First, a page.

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Hypertension/High Blood Pressure Health Center

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Treating Prehypertension With Medication May Lower Stroke Risk

Study Spurs Discussion About Blood Pressure Treatment Guidelines
WebMD Health News
Reviewed by Laura J. Martin, MD

Dec. 8, 2011 -- If your blood pressure is higher than normal, but not high enough to be considered high blood pressure, then you have prehypertension. And that means you may have a higher risk for stroke and heart disease.

Now, new research shows that blood pressure-lowering pills may help lower the risk of stroke in people with prehypertension.

More than 50 million Americans have mildly elevated blood pressure or prehypertension. It is defined as systolic blood pressure (the top number) between 120 and 139 or diastolic blood pressure (the lower number) between 80 and 89. High blood pressure is defined as 140/90 mm Hg or higher.

High blood pressure (hypertension) is major risk factor for stroke and heart disease. It is treated aggressively with lifestyle changes and medications. The American Heart Association encourages lifestyle changes, not drugs, for people with prehypertension. This includes losing weight (if necessary), eating a healthy, low-salt diet, exercising regularly, and quitting smoking.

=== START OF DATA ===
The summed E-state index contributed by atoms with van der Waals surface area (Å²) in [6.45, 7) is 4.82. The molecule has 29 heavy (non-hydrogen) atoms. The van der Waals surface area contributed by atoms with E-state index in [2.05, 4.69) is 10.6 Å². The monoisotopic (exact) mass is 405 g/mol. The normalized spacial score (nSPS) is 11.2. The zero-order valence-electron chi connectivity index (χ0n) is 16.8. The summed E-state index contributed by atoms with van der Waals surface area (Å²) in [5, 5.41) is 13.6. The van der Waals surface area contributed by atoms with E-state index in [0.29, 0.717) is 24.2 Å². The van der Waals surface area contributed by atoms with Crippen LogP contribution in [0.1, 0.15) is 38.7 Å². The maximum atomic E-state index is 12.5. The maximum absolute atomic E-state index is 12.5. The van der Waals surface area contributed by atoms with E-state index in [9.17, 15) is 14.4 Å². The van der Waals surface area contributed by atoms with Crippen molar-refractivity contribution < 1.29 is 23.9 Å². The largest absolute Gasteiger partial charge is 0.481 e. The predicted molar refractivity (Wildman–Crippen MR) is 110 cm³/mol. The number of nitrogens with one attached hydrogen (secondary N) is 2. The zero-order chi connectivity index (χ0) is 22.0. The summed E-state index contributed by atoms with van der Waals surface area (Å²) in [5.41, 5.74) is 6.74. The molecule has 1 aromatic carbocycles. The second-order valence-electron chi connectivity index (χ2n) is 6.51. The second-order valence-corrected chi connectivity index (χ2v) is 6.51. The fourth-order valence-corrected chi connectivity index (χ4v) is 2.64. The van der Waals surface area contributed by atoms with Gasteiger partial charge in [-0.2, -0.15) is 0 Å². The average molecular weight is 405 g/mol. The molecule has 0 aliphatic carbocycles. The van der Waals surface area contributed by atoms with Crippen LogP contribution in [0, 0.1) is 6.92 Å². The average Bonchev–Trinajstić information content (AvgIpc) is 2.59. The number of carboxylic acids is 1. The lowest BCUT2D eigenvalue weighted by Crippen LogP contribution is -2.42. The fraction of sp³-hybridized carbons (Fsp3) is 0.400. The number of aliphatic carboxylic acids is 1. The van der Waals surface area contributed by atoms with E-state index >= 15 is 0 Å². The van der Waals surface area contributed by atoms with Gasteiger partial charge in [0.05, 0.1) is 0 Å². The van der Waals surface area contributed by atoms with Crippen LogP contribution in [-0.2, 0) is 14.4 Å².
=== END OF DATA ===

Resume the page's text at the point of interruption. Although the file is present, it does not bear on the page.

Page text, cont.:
Medication Lowers Stroke Risk

Adding blood pressure-lowering drugs to lifestyle changes may prevent more strokes in people with prehypertension, according to the new research.

Researchers reviewed 16 studies of more than 70,000 people with prehypertension who were treated with blood pressure medication or a placebo. Those who took blood pressure-lowering medications were 22% less likely to have a stroke, compared with those who did not. The findings appear in Stroke.

“If lifestyle changes do not fix your prehypertension, then [medication] can help reduce your blood pressure and your stroke risk," says researcher Ilke Sipahi, MD. Sipahi is an assistant professor of cardiovascular medicine at Case Western Reserve University in Cleveland, Ohio.

“We think that our findings need to be discussed extensively ... before a change in guidelines is implemented,” Sipahi says via email. “For the prehypertensive patient with additional risk factors for stroke, such as high cholesterol or smoking, [medication] can be very helpful to reduce the risk, especially if blood pressure levels do not normalize with lifestyle changes.”

Treat With Diet Changes First

Outside experts say there is not enough evidence to warrant a shift in the guidelines ... yet.

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